The United States Road Assessment Program (usRAP) provides a systemic approach to estimate the risk of severe injury and fatal crashes along roadway segments based on expected safety performance of roadway and roadside characteristics, together with a general estimation of traffic volume. Detailed crash data is not needed for safety assessments, providing advantages over more traditional crash-driven approaches. However, experiences with usRAP are limited in the U.S., and to date, the program has a growing but limited number of participating states. Verification of the adequacy of usRAP assessments is therefore of significant value, not only to identify strengths and limitations of the methodology within the U.S. context, but also to potentially expand the set of tools available to agencies. This paper presents a verification of usRAP risk assessments for run-off road and head-on crashes using over 7,000 miles of coded segments and five years of crash data collected in Utah. Comparisons between risk estimations from usRAP and actual crash rates provided insights on expected and observed effects of roadside objects and their distances from the traveled lanes, type of median present, as well as horizontal curves. A spatial correlation test also confirmed the agreement between usRAP risk assessments and crash data, providing additional promising indications of the suitability of this systemic methodology for safety applications.
Macro-Level Safety Analysis of Crashes and Violations: Influencing Factors and Crash Hotspots
Yingying Pei, Tongji UniversityShow Abstract
Xuesong Wang (email@example.com), Tongji University
Mingjie Feng, Tongji University
Zhixing Zhu, Traffic Police Headquarters of Jiangsu Province
Fang Liu, Traffic Police Department of Suzhou City
Zhongyang Qie, Traffic Police Department of Suzhou City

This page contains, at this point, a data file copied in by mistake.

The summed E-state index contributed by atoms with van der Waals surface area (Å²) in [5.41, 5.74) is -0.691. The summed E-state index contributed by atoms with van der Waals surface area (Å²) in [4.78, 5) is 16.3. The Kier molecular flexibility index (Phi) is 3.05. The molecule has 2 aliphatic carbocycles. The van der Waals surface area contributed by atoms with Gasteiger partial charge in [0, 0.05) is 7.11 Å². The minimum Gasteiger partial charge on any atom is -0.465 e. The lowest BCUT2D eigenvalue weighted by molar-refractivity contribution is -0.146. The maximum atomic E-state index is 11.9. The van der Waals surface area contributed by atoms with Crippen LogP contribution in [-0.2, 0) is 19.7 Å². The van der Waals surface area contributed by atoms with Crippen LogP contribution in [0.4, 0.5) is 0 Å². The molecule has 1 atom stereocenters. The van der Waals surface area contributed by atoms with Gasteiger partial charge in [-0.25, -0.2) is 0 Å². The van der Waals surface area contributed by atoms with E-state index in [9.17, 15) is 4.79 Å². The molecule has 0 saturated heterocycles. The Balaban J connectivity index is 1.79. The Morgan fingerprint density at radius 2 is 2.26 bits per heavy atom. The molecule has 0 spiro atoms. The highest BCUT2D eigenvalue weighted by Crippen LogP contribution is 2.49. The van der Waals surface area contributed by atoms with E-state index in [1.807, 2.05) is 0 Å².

Paul P. Jovanis, Paul P. Jovanis Ph.D.
Regional traffic safety has been a public concern for many metropolitan areas, and it is urgent to turn this situation around by using an appropriate traffic safety analysis and crash hotspot identification method. Existing studies mainly focus on the effects of engineering-related indicators on regional crashes and violations, neglecting the traffic police enforcement-related factors. Meanwhile, the relationship between crashes and violations is insufficiently recognized. To address these gaps, this study selected Suzhou, a rapidly developing Chinese city, and collected socio-economic indicators, road features, land use intensity, facility data, and police enforcement information as independent variables. A Bayesian bivariate negative binomial spatial conditional autoregressive (BNB-CAR) model was developed to capture the association between crashes and violations, as well as their contributing factors. Results showed that (1) there existed a significantly correlated effect between crashes and violations; (2) engineering-related indicators had similar effects on crashes and violations, while some police enforcement-related factors were dual-effective. Based on the model results, this study used the potential for safety improvement (PSI) method to identify the hazardous areas of the 115 towns in Suzhou. It was observed that (1) the spatial distribution of crashes indicated the spatial correlations among the towns; (2) the fringe areas suffered higher crash risks than the downtown areas. Several engineering and enforcement countermeasures were provided for urban planning departments and traffic police to enhance their work effectiveness. Additionally, decision makers and administrators will benefit from this study to improve daily traffic safety management.
Segment-Level Crash Risk Analysis for New Jersey Highways Using Advanced Data Modeling
Branislav Dimitrijevic, New Jersey Institute of TechnologyShow Abstract
Sina Darban Khales, New Jersey Institute of Technology
Roksana Asadi (firstname.lastname@example.org), New Jersey Institute of Technology
Joyoung Lee, New Jersey Institute of Technology
Kitae Kim, New Jersey Institute of Technology